Safe Parking – Part 5: Special Safety Equipment

SUBJECT: Safety Procedures When Working In or Near Moving Traffic TOPIC: Highway Safety Personal Protective Equipment (PPE) and Signaling Equipment OBJECTIVE: Understand the specifications, application...


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All the highway safety specialists who study traffic signaling and warning devices agree that the rear lights on emergency vehicles parked at a highway scene should be amber. Many fire departments have adopted the amber rear warning light system.

In situations such as multi-lane freeways, it is recommended to “shed,” or turn off, all forward-facing emergency lights that affect traffic in the oncoming lanes. Light shedding reduces rubbernecking and prevents secondary crashes, especially in the opposing lanes of traffic on the other side of a divided highway.

FLASHLIGHTS

What To Do in the Early Stages

Emergency workers are exempt from full MUTCD requirements for traffic control during the initial phase of a highway incident until they have adequate time to raise the level of traffic control. The earliest time frame listed in the MUTCD for deployment of traffic control devices beyond the basic cones, flares or fluorescent pink signs is the period from 30 minutes after scene arrival. After this operational period, it is expected that law enforcement and local or state highway agencies would be on-scene and have established compliant traffic control that fully meets at least the minimum standards for the extended incident.
It is recommended that any traffic control established by emergency responders is better than nothing in the early stages, even if it doesn’t completely comply with MUTCD. Fire departments should accept the responsibility for a minimum level of traffic control devices carried on each responding apparatus; apparatus chevron vertical panel markings, eight 28-inch cones, one retro-reflective fluorescent pink sign, and a supply of warning flares.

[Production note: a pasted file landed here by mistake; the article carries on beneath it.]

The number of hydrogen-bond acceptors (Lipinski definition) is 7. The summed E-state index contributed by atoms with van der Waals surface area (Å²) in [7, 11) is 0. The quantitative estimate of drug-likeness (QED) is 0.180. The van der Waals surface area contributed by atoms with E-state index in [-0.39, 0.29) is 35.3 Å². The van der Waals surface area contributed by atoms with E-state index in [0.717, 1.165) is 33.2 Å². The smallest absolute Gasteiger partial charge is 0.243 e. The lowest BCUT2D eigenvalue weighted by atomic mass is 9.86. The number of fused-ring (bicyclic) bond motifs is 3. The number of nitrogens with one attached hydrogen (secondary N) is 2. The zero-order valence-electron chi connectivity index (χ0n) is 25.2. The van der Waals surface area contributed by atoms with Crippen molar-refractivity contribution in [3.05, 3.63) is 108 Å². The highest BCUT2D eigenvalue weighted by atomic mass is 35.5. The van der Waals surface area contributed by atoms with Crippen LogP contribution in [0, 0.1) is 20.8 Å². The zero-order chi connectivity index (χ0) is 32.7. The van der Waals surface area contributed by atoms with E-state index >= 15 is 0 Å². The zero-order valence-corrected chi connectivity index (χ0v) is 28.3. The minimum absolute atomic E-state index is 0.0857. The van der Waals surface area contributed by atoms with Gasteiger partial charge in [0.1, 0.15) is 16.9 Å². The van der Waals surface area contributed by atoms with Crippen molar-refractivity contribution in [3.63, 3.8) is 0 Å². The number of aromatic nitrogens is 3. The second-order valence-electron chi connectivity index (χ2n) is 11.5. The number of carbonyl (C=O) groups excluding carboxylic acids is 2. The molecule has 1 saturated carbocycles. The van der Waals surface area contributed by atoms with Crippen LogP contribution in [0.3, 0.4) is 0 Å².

There are specially designed orange cones that fit over the end of a flashlight to improve their usefulness for traffic control. Manufacturers today also have created flashlights where the orange cone not only glows but has small LED lights inside of it that flash on and off.

STOP/SLOW PADDLES

The MUTCD includes several guidelines covering use of the stop/slow traffic paddle. Typically used by flaggers at highway work sites, the 18-by-18-inch paddle is easily recognizable by approaching traffic. In fact, the DOT considers the paddle as the primary and preferred temporary traffic control signaling device because it gives upstream traffic positive guidance. Newer paddle designs now incorporate one or two flashing lights to draw attention of the signaling during low-light conditions.

Experienced responders have used the stop/slow paddle tool for many years for traffic direction. This simple tool is much better than waving your arms!

FLAGS

The DOT recognizes specially designed flags as approved traffic signaling devices. The flags consist of a minimum of 24 by 24 inches of retro-reflectorized red material, weighted along the bottom edge and secured to a 36-inch pole. These simple tools work extremely well for first responders by providing effective advance warning to the approaching motorist.

TASK: Upon study of this material, a responder shall be able to demonstrate proper donning of PPE and use of highway safety equipment and signaling devices.


Ron Moore, a Firehouse® contributing editor, is a battalion chief and the training officer for the McKinney, TX, Fire Department. He also authors a monthly online article in the Firehouse.com “MembersZone” and serves as the Forum Moderator for the extrication section of the Firehouse.com website. Moore can be contacted directly at Rmoore@firehouse.com.